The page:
Most of the diseases that disturb women can be undetectable, at times the symptoms are hard to identify as they often appear like pre-menstrual symptoms or pain. If you notice some signs that bother you, it is recommended that you visit a doctor. For instance, about 90% of most women diagnosed with breast cancer survive in its early stages.
You should know some telling symptoms for early detection of any disease:
1: Bleeding After Menopause
This refers to any blood noticed after the onset of menopause. It could be a sign of cervicitis, myoma, uterine cancer, and other pathological issues.
If the woman takes hormonal supplements, she might notice a similar issue to menstruation for about two years after the onset of menopause, and this is normal.
If this is noticed in any other situation, it is a sign of a problem and a doctor should be seen immediately, especially if a year has passed after your last period, and menstruation is noticed.
2: Heavy Periods
The reasons for this could be quite simple (for instance, it could be caused by a hereditary condition, exercising too much, or adjusting to a new environment or climate), or severe (for instance, the presence of an endometriosis thyroid dysfunction or a uterine myoma). Even if you believe that the condition is hereditary, you should still see a doctor as heavy periods can cause anemia.
You can tell that something is wrong if your period lasts for more than 7 days, especially if it is bright red. A normal cycle is 21 to 35 days long, and it should be stable.
3: Hair in Places That Should Be Bald
This could be caused by hirsutism or excessive body hair due to the presence of excess male hormones in the female body. The change in physical appearance is not the worst part, it is the risk of infertility, increased risk of breast cancer, a metabolic disorder, or risk of endometrial disease.
It is not unusual as most women believe that all body hair is excessive, see an endocrinologist if you think you have a problem.
4: Increased Urinating
This could signify a kidney or urinary tract infection or problem. It could also mean a hormonal or vaginal microflora imbalance. If you have associated symptoms such as frequent urination and increased thirst, it could be an indication of diabetes.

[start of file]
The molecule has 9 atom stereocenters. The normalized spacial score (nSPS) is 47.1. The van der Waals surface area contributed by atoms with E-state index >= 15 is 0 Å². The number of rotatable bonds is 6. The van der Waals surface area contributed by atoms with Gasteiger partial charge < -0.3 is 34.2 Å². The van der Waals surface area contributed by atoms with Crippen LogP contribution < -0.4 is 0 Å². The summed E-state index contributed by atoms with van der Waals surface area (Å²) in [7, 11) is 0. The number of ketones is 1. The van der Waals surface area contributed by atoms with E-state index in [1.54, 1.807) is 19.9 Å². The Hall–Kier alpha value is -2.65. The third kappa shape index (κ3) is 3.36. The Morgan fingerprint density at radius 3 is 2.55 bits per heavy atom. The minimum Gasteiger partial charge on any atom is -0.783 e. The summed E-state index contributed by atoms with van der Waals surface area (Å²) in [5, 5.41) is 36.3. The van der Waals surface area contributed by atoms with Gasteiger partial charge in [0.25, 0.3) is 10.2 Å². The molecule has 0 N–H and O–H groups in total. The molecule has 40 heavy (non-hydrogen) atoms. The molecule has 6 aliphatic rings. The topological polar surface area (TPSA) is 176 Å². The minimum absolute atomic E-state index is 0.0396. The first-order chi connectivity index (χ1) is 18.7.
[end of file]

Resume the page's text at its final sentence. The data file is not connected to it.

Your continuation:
If you visit the bathroom more often than you usually do, it could signify a problem. If you drink the usual amount of water, you should visit the bathroom 4 to 10 times daily. See a general practitioner or urologist if it is more frequent than that.
5: Unusual Excretions
This is an indication of an infection or inflammation. It could be caused by a variety of reasons, and it is advisable to consult a doctor if you think that something is wrong with your metabolic processes.
A common indication is when your excretions are green in color or give out a foul or bad odor. It is normal if you have bloody excretions in between your periods (this usually occurs at least 2 weeks before your next menstrual period).
6: Unexplainable Weight Loss
If you notice that you have lost a good number of pounds, you should not be overjoyed as this can be an indication of type 2 diabetes, Crohn’s disease, or cancer. It means that there is something wrong with your body.
If you have lost a total of 10 to 15 pounds within 6 to 12 months, and you did not exercise or have a diet change, it is recommended that you see a doctor.
7: Changes in the Breasts
The initial symptoms of breast cancer can be difficult to notice. Once it reaches the stage where there is noticeable pain in the lymph nodes and breasts, it would have been late.
Always try your possible best to examine yourself for any changes, so you can be in tune with your body. This is extremely useful in the early detection of the onset of breast cancer, especially red or wrinkled skin, unusual lumps, and more.
Periodic pain in the breasts is normal and it usually means there is a fluctuation in hormonal levels.
Be sure to see a mammologist or a gynecologist at least twice a year to examine and discuss all health issues. When it comes to your health, there is no room to be uncomfortable about asking questions.